Differences Between Chapter 7 And Chapter 13 Bankruptcy

An individual or a married couple faced with filing a bankruptcy is generally going to file a Chapter 7 (liquidation) bankruptcy or a Chapter 13 (consumer reorganization) bankruptcy. But how does one know which is the type of bankruptcy that must be filed or which is the most beneficial?

To start off, the main difference between a Chapter 7 bankruptcy and a Chapter 13 bankruptcy has to do with the payment to creditors. In a Chapter 7 bankruptcy, the debtor is obtaining a discharge of debts without making any payments to creditors, other than secured debts such as mortgages and car loans on property that the debtor is retaining. Under a Chapter 13 bankruptcy, the debtor is making monthly plan payments (over a three- to five-year period) to the Chapter 13 Trustee for disbursement to creditors.

Factors That May Determine Type Of Bankruptcy

Whether one can file a Chapter 7 Bankruptcy and discharge debts without making any payments to creditors depends on several factors, including:

-Level of income leading up to the filing of the bankruptcy
-The amount, if any, of any monthly income over expenses
-Whether debtor is trying to stop a foreclosure
-The value of various assets

The Means Test

Individuals with primarily consumer debt must complete an involved and complicated calculation referred to as the Means Test, which takes into consideration the debtor's income for the six months prior to the bankruptcy filing along with certain allowable expense deductions. A debtor who passes the Means Test is eligible to file a Chapter 7 bankruptcy whereas a debtor who fails the Means Test is required to file a Chapter 13 bankruptcy.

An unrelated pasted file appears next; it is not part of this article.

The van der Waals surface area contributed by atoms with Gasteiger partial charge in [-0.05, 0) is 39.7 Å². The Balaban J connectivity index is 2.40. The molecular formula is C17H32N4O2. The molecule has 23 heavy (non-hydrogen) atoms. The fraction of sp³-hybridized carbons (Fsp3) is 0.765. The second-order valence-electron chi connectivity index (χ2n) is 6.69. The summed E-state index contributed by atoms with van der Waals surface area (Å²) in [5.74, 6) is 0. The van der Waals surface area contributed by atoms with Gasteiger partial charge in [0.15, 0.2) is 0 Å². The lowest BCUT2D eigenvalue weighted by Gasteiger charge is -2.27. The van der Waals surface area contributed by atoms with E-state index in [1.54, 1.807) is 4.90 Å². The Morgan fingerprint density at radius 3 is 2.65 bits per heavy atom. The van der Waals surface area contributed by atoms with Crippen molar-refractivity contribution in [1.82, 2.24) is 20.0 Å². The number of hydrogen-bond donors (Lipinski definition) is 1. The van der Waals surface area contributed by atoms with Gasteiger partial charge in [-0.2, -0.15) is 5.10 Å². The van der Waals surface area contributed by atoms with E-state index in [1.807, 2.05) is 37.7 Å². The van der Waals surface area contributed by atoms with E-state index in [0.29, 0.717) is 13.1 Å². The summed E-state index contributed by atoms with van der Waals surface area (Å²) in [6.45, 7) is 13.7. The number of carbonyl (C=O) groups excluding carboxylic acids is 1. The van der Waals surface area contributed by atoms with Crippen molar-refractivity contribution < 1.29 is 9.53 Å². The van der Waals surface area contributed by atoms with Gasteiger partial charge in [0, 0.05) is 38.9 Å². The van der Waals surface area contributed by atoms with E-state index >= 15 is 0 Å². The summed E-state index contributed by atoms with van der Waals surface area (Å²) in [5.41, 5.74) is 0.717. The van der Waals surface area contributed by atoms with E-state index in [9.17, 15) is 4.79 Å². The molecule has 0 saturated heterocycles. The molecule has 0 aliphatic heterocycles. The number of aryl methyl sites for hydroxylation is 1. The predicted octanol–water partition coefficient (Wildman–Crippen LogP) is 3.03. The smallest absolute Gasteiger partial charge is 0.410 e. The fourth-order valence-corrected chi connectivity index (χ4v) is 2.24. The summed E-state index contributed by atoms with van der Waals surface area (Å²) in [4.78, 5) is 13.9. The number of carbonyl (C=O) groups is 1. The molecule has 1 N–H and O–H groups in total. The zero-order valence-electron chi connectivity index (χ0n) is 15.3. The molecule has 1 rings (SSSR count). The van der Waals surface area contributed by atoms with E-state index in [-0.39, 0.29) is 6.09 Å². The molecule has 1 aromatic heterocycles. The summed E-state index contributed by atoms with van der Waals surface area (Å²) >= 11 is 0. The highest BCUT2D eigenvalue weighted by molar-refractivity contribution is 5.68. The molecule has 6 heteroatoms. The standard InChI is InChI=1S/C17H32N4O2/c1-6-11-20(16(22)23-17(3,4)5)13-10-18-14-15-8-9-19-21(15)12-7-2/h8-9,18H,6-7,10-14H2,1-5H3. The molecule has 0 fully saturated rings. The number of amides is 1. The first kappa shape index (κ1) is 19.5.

Stopping Foreclosure And Lien Stripping

Some bankruptcy filers who pass the means test and therefore qualify for filing a Chapter 7 bankruptcy might opt for filing a Chapter 13 bankruptcy due to their financial situation. For example, a homeowner trying to save the house from foreclosure can pay the mortgage arrears through the Chapter 13 Plan. In such a case, it may also be possible to remove the second mortgage (lien stripping) through the Chapter 13 Plan, an option that does not exist in a Chapter 7 bankruptcy filing.

One may also choose to file a Chapter 13 if he or she owns property valued above the exemption levels. Depending on the value of the property, the debtor may risk surrendering that property in the Chapter 7 bankruptcy, whereas the property may be retained by making monthly plan payments in a Chapter 13 bankruptcy.

Which type of bankruptcy you are eligible to file and which is most beneficial to you requires an involved and detailed analysis of your financial situation. It is best to consult with an experienced bankruptcy attorney who can answer your questions and explain your options.

Contact A Chapter 7 And Chapter 13 Bankruptcy Attorney For A Free Consultation

For more information or to schedule a free initial consultation with an experienced Massachusetts bankruptcy lawyer, please contact the Law Offices of Ira C. Yellin, LLC, today .

Make sure that your debts are fully discharged. Call our Franklin office at 508-528-8885. You can also email us to learn more about our legal services.

When representing consumer debtors in connection with bankruptcy, the Law Offices of Ira C. Yellin, LLC is a debt relief agency as defined by the Bankruptcy Code, 11 USC § 101(12A).